The front rack is bolted directly to the head tub portion of the frame vs. the fork or handle bars, this improves strength and stability (the rack is also removable for reduced weight and convenience)
Offers both pedal assist and throttle mode for improved climbing and distance use or improved stability and reduced effort depending on your needs
Great battery design… despite being sort of generic, it’s well protected by the frame and keeps weight low and center on the bike for improved balance, nice that all the weight is center, it is almost at a perfect 50/50 balance from front to back
Battery pack is high capacity at the 48v 16ah rating, can really go the distance or carry a heavy load
Mechanical disc brakes are easier to adjust and service independently vs. hydraulic and the 26″ wheel size uses more standard (and affordable) tubes which sort of aligns with the “value” pricing of this bike
Two water bottle cage mounting points on the back side of the front porteur style carry rack, this is a unique offering that I haven’t seen on a lot of ebikes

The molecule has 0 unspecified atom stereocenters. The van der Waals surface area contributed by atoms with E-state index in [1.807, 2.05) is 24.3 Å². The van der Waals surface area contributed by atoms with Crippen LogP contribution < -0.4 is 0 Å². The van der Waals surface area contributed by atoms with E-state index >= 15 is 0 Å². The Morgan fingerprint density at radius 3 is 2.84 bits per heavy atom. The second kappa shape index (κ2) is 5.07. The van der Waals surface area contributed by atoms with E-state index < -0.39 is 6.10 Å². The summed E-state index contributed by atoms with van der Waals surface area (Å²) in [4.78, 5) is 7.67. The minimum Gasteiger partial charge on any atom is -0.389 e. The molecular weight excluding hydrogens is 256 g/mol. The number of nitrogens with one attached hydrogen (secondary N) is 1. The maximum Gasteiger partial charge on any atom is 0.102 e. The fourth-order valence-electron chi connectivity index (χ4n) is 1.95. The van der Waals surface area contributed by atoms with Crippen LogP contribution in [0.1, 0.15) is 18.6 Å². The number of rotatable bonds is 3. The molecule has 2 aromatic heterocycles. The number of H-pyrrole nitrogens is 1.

You have to keep the keys in the battery to ride and they could bounce around or even be forgotten about if you take measures to keep them quiet, like removing other keys from the ring
There is no puncture protection or reflective sidewalls on the tires… kind of a missed opportunity
One thing I mentioned in the video is that there is no slap guard for the chain, so you could add box tape or even get an aftermarket one to keep it from knicking the nice paint, I was told this was chosen for aesthetics
There are no battery integrated lights on the Sherpa as opposed to Motiv’s other models, but it does come with a rear solar light you can reposition which isn’t bad
The display panel is not removable so it could be exposed to the elements more often if you park outside, it does swivel forward and back to reduce glare
No quick release systems for the rear wheel, it requires more effort to remove when fixing flats due to the integrated hub motor vs. mid-drive or quick release hubs (front wheel does have quick release)